Abram has just received a blessing from Melchizedek, priest of the Most High God.

Blessed be Abram by God Most High,
    Creator of heaven and earth. – Genesis 14:19 NLT

Sometime after his encounter with the king-priest Melchizedek, God provided his servant with a confirmation and explanation of that blessing in the form of a vision. The Most High God referred to Himself as Abram’s shield or protector. In the same way that Abram had protected and delivered his nephew Lot during his time of captivity, God would be Abram’s defender and deliverer. And while Abram had turned down the king of Sodom’s offer of all the plunder taken from Sodom, he could be certain that God would reward him with something of far greater value.

One of the questions this passage raises is why God opened up His address to Abram with the words, “Fear not.” What was it that Abram feared? Some believe that, upon receiving an unexpected vision of the Most High God, Abram was filled with fear and awe. This would have been a normal and natural reaction to such an encounter with God. When Moses was given a vision of God in the form of a burning bush, “he hid his face, for he was afraid to look at God” (Exodus 3:6 ESV).

But based on the context of chapter 14, it makes more sense to see Abram’s fear as horizontal in nature, rather than vertical. Due to his victory over the four Mesopotamian kings, Abram had just made himself some powerful enemies. Not only that, by displaying his military might, he had inadvertently placed a target on his back. Whether he liked it or not, he was the new sheriff in town and everyone would be gunning for him. Abram was essentially a shepherd and not a warrior, and the thought that his enemies might seek retribution on him and his household was keeping him up at night. So, God assured his fearful servant that he had nothing to worry about. Abram could rest in the knowledge that God would protect and provide for him. It is the same message that God would give to Abram’s descendants centuries later.

“Don’t be afraid, for I am with you. Don’t be discouraged, for I am your God. I will strengthen you and help you. I will hold you up with my victorious right hand.” – Isaiah 41:10 NLT

Abram’s response to God’s words of comfort and encouragement is less than confident.

“O Lord God, what will you give me, for I continue childless, and the heir of my house is Eliezer of Damascus?” – Genesis 15:2 NLT

With this statement, Abram reveals that his greatest fear was that of failure. He knew that God had promised to bless him. He couldn’t stop thinking about the words God had spoken when he was still living in Haran.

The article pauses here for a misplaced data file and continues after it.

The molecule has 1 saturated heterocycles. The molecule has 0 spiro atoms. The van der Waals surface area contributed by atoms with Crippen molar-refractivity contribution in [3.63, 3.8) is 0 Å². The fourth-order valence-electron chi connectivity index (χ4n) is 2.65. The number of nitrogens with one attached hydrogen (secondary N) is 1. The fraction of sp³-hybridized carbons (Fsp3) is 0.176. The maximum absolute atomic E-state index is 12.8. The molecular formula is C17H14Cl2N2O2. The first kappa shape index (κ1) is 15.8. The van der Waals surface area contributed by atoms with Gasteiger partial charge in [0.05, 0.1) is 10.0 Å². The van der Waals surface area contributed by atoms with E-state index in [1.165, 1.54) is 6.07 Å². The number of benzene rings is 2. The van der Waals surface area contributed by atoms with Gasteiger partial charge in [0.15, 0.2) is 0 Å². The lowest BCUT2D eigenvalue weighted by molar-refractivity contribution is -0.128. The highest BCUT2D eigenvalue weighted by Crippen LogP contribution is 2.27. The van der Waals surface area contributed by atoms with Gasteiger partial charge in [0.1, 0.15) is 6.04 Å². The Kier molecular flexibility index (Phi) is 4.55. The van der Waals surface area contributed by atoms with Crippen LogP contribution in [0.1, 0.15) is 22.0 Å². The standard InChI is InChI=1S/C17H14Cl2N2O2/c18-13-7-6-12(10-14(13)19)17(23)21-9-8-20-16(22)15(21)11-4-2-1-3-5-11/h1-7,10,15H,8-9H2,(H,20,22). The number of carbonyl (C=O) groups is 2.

“I will make of you a great nation, and I will bless you and make your name great, so that you will be a blessing. I will bless those who bless you, and him who dishonors you I will curse, and in you all the families of the earth shall be blessed.” – Genesis 12:2-3 ESV

Abram had been 75-years-old when God made that promise. And now, years later, he had only grown older and his wife’s fertility problem had not improved. All the way back in Genesis 11:30, Moses had disclosed the sad state of Sarai’s reproductive health: “Now Sarai was barren; she had no child.”

All of these factors weighed heavily on Abram’s mind. Based on the circumstances, he could see no way that God’s promise could ever come to fruition. Abram had resigned himself to the fact that one of his household servants would end up as his heir. He informed God about the desperate nature of his situation and even blamed Him for it.

You have given me no descendants of my own, so one of my servants will be my heir.” – Genesis 15:3 NLT

It appears that Abram was growing impatient. During his time in the land of Canaan, he had seen his financial prospects improve. He had grown rich and his herds had grown in number. And here was God promising to shower him with further rewards. But what difference would it make if he had no one to whom he could leave his great wealth?

It’s not difficult to ascertain how Abram had assessed his situation and come up with a possible solution. He had given up on Sarai ever giving birth to a son, and had assumed that they would end up adopting one of their household servants as their son and making him the rightful heir to their estate. There had probably been a time when Abram had believed Lot, his nephew, would be the logical choice. But there had been a fallout between the two of them. So, at this point, Abram had determined that his heir would end up being Eliezer of Damascus.